- The Washington Times - Thursday, October 19, 2006

1:28 p.m.

NEW YORK (AP) — NBC Universal said today it would cut 700 jobs and streamline its news operations as part of an overhaul aimed at exploiting new forms of electronic distribution.

NBC, a unit of General Electric Co., said it expects the revamp to save $750 million in operating expenses by 2008. The job cuts would represent about 5 percent of its work force.

As part of the changes, NBC’s long-struggling 24-hour cable news channel MSNBC will move its operations to NBC’s headquarters in Manhattan’s Rockefeller Center and to another NBC facility in Englewood Cliffs, N.J.

The changes don’t represent a diminishing commitment to news, but just reflect how the industry is changing, said Jeff Zucker, chief executive of NBC Universal’s television group.

“The growth in news is in different places — it’s online; it’s on wireless,” he said.

The company’s TV station group will create a consolidated news facility in Burbank, Calif., that will support NBC as well as its Spanish-language broadcaster, Telemundo.

The revamp also will affect the company’s Universal Studios business, where cuts will be made to consolidate support and marketing functions.

The expected savings follow three lackluster years at NBC Universal, where operating profits fell 10 percent in each of the past three quarters. The slumping results cut into GE earnings.

NBC Universal said it plans to reinvest much of its savings into higher-growth areas. It has been aggressive in creating broadband-only channels, for example, and has partnered with Yahoo through Telemundo to establish one of the most popular Internet destination for Hispanics.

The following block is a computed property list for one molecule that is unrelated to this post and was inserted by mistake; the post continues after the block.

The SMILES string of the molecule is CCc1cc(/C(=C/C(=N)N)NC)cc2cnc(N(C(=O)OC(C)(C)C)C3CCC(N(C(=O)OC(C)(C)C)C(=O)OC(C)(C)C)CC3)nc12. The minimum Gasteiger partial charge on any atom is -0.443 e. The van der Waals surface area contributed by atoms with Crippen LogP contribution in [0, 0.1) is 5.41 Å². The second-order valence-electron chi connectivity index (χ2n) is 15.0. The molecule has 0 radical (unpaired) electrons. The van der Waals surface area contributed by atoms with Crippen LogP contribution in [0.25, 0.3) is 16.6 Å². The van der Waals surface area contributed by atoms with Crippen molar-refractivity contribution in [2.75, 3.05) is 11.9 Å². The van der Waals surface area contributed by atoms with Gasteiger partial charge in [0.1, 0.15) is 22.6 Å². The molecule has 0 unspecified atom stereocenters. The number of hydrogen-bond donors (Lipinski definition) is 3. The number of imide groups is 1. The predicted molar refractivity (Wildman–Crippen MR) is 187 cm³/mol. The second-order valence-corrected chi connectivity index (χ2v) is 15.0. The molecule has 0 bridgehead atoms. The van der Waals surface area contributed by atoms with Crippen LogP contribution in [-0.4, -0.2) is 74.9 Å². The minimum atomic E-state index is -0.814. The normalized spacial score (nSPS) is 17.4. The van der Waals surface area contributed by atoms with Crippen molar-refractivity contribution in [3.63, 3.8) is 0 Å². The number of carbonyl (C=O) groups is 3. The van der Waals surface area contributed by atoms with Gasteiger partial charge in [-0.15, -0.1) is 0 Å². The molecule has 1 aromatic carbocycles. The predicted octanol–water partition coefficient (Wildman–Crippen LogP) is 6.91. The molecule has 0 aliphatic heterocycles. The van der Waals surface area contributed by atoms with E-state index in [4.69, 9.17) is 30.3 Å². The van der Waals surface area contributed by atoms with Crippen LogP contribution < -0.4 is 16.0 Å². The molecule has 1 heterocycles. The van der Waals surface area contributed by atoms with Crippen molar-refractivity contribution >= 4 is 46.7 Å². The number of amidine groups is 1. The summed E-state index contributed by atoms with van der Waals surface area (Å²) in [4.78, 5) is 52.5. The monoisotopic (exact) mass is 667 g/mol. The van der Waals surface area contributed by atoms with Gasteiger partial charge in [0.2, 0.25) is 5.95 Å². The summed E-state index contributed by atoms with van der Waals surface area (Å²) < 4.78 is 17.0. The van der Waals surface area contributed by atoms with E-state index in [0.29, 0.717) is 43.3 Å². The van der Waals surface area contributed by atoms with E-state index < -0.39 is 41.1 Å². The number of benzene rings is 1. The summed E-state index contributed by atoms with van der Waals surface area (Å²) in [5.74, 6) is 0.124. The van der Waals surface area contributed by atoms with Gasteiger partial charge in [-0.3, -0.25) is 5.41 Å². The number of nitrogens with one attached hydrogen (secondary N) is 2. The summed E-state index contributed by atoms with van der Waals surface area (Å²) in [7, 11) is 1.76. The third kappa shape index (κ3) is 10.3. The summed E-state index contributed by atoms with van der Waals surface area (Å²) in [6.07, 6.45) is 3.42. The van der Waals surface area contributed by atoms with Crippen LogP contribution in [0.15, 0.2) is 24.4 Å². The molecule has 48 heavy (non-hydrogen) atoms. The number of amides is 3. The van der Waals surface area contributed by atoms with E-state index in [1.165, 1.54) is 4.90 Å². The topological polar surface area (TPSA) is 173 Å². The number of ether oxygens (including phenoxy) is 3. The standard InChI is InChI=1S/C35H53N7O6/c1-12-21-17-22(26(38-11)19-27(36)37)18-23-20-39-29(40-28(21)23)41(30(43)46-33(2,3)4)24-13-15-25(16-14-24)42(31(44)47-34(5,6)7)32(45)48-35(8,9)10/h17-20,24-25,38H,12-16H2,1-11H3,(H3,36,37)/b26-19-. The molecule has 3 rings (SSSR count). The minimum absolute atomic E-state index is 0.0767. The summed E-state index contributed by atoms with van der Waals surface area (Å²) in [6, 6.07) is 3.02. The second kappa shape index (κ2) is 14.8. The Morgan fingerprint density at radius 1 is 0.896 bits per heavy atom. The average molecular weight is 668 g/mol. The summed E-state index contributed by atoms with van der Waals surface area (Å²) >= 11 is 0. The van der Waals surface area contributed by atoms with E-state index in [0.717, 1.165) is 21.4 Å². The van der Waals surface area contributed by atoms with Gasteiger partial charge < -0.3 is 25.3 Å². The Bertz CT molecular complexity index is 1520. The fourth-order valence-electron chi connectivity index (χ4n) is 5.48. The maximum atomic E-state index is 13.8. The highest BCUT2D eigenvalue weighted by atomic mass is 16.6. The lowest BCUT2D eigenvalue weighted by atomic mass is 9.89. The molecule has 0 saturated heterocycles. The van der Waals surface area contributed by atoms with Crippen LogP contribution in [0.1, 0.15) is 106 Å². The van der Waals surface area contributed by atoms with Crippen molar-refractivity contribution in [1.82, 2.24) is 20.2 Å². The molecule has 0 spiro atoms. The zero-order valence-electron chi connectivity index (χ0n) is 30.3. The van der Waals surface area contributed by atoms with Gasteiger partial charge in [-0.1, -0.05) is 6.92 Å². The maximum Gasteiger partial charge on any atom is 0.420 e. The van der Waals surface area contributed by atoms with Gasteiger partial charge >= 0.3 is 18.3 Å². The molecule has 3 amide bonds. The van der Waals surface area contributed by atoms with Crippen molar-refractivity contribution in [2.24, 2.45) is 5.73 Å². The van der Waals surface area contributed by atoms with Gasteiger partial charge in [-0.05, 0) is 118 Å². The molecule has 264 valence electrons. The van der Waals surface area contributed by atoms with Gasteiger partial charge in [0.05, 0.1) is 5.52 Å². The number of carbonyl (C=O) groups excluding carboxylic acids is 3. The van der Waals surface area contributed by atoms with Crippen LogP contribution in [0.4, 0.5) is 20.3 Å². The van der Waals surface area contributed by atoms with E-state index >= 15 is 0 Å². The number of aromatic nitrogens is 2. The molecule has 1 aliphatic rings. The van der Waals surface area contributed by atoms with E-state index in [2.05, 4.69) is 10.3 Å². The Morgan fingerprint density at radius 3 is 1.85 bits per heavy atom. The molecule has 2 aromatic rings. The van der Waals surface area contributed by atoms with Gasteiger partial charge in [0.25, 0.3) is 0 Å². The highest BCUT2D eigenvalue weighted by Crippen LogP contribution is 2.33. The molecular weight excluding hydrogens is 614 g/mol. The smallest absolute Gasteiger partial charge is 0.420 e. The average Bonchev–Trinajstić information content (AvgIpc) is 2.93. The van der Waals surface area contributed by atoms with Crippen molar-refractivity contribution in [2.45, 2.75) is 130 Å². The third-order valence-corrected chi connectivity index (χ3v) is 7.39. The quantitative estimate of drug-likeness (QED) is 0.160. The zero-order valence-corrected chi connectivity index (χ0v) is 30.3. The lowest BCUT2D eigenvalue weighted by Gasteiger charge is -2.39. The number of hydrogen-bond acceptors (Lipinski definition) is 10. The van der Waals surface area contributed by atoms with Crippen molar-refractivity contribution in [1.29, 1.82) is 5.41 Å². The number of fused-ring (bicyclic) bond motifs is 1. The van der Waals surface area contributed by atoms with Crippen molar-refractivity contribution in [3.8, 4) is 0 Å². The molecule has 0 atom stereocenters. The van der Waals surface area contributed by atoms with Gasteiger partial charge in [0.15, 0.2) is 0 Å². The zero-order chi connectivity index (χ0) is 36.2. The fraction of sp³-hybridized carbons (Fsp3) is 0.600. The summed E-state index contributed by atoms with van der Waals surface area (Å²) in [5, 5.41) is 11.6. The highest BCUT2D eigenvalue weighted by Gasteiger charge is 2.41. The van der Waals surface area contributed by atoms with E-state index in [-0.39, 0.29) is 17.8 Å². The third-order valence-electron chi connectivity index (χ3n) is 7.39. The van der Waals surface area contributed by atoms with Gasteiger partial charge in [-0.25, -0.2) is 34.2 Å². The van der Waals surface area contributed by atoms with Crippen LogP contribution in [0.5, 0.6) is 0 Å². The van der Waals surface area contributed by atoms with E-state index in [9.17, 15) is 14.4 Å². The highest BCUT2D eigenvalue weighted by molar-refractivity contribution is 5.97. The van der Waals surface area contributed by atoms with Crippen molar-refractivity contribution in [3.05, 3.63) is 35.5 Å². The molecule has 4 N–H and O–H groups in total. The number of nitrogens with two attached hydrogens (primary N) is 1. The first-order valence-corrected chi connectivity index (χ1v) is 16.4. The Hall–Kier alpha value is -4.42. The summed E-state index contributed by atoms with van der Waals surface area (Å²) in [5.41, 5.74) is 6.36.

The changes will be noticeable on television, where NBC will stop scheduling high-priced dramas and comedies during the first hour of prime time at 8 p.m. Instead, cheaper-to-produce programming such as “Deal or No Deal” or “The Biggest Loser” will fill that hour.

Mr. Zucker noted that rival ABC has quietly been doing the same thing in recent years.

“We want to be sure that we continue to provide the best programming possible,” he said. “We just want to put the programming where we get the highest rate of return.”

NBC’s cost-saving plan involves laying off people from the company’s 11 news divisions, including on-air talent.


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